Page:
From the still, alcohol has three distinct parts: heads, hearts and tails. The hearts are the purest form of ethanol, or drinking alcohol. The tails are also drinkable but not really palatable. Spirits like whiskey often include a portion of the tails to impart flavor. The heads, however, contain methanol, which is poisonous. But microdistillers understand the craft of “making cuts” and separating the good from the bad.

Alcohol comes in varying strengths and volatilities: The more volatile the alcohol, the lower the boiling point. So when fermented liquid is distilled, the “bad” alcohol is the first to vaporize and come through the collector. As the distillate begins to drip out of the collector, a distiller is prepared to gather the bad alcohol with a heads container. Based mainly on scent and taste, the distiller determines when the heads have run their course. At that time, he makes his cuts – swapping out the heads container for a hearts one. He does it once more toward the end, when making the cut between his hearts and tails.

“That’s the beauty of small batches,” says Bill Schroer, one of the founders of St. Louis Distillery. “There’s a beginning and end to the process.”

Schroer’s point stems from the difference between continuous- and batch-distillation processes. Continuous distillation is often used by large-volume distilleries because of its speed. Unlike batch distillation, where physical cuts are made in the spirit, continuous distillation automatically discards a small amount of the unwanted distillate – there is no end, just constant distilling.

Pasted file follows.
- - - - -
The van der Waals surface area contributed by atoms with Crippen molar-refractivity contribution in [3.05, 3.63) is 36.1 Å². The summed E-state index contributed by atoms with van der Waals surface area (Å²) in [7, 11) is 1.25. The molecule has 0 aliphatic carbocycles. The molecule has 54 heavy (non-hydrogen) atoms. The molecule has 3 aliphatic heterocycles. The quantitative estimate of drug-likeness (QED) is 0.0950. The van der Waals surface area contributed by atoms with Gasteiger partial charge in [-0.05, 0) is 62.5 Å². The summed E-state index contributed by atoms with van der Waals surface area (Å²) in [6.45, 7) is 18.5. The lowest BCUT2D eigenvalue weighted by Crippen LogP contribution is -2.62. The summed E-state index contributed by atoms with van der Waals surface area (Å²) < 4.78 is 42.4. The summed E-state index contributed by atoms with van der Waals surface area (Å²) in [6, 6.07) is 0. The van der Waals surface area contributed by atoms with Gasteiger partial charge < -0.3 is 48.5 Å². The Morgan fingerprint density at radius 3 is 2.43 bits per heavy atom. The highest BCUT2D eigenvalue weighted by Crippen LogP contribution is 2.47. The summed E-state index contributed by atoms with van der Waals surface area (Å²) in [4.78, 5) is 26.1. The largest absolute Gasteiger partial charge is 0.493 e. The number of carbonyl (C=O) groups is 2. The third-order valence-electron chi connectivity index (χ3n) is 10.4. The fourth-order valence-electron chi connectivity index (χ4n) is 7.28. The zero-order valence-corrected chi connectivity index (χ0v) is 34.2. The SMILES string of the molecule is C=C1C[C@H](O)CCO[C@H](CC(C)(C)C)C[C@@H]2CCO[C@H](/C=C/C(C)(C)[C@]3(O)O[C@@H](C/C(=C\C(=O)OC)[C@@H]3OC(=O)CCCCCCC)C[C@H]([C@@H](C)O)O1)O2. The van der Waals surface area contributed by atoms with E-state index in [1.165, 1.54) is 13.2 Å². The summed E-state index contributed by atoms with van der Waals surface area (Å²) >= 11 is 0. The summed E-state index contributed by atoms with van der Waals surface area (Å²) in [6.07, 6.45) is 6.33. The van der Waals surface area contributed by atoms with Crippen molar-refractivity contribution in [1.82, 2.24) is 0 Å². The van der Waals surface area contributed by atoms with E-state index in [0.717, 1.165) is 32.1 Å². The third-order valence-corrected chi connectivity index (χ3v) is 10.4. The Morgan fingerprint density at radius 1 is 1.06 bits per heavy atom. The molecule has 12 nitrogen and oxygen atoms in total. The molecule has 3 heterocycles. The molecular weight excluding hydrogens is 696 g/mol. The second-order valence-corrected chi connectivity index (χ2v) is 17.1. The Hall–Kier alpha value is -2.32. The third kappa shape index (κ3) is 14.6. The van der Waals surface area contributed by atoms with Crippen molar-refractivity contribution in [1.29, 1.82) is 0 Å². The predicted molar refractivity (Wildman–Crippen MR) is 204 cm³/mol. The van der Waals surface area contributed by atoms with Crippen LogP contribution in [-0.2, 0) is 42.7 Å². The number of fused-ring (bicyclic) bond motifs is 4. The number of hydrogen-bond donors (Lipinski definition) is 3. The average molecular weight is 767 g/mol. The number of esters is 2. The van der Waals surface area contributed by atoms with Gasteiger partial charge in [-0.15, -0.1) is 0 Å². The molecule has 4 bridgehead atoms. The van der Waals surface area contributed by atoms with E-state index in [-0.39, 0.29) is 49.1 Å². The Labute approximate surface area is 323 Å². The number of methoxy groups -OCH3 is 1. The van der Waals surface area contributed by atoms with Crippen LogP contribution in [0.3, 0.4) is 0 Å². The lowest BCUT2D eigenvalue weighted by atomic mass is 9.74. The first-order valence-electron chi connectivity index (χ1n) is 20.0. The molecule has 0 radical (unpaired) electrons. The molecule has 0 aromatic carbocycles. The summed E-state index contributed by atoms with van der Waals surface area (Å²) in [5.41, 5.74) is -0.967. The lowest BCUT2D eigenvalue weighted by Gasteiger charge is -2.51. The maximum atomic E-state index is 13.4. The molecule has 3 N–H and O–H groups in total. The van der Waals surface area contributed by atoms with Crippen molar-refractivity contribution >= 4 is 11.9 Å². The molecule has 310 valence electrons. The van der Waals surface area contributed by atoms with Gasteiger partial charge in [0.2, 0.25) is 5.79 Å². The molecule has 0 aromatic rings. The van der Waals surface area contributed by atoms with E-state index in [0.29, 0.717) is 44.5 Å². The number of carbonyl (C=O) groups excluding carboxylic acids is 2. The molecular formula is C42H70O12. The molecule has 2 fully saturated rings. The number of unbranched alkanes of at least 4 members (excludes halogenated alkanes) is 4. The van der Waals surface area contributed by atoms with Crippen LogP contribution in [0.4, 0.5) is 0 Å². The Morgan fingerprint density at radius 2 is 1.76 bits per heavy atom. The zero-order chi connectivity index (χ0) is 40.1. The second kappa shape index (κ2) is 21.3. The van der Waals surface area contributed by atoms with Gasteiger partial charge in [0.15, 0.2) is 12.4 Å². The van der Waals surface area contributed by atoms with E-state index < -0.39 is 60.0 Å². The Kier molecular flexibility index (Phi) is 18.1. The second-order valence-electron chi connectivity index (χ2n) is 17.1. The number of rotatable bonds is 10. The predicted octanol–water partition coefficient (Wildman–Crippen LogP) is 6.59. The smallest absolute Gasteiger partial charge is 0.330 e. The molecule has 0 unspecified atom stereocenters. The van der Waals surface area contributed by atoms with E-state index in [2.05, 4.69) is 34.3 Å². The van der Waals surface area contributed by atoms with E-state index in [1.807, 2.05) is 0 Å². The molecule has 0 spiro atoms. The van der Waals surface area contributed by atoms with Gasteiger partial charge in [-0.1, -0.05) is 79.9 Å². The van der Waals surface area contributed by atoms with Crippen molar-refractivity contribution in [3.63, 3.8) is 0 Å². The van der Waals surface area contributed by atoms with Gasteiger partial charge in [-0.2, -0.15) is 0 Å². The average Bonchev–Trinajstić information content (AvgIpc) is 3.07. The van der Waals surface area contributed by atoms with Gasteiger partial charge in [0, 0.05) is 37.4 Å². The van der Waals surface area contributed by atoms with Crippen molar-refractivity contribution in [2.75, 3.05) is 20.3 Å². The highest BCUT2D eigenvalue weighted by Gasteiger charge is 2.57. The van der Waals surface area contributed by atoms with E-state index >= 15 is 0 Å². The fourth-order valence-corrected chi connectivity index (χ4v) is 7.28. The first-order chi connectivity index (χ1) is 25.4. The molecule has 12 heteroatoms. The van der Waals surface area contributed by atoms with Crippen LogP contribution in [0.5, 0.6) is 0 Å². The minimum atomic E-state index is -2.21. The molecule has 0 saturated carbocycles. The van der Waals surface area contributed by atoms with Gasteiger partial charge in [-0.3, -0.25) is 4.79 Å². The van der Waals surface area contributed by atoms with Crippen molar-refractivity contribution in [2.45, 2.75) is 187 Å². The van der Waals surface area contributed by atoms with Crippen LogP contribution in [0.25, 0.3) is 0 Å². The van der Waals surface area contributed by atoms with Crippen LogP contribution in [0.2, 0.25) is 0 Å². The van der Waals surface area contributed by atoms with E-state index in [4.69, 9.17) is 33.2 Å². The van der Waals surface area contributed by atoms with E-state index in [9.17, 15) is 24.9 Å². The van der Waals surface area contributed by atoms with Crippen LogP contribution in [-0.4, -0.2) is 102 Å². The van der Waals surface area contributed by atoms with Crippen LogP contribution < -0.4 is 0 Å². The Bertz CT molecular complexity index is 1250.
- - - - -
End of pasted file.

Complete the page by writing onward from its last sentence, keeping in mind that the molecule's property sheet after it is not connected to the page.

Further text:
“In small batches, there’s a definite heart,” says Schroer. “You can be a surgeon and cut out just the bad stuff.”

Schroer, ironically enough, is a surgeon – an orthopedic one. And he, along with two of his neighbors, formed the St. Charles-based distillery a little less than two years ago. Their first spirit is Cardinal Sin Vodka, which Schroer says will come out in late spring or early summer.

“Our wives think we’re going through a midlife crisis,” says Schroer, laughing. “We explained to them that it was cheaper than a car and cheaper than a girlfriend.”

However, Schroer adds, “We’re probably past the point of a car now.”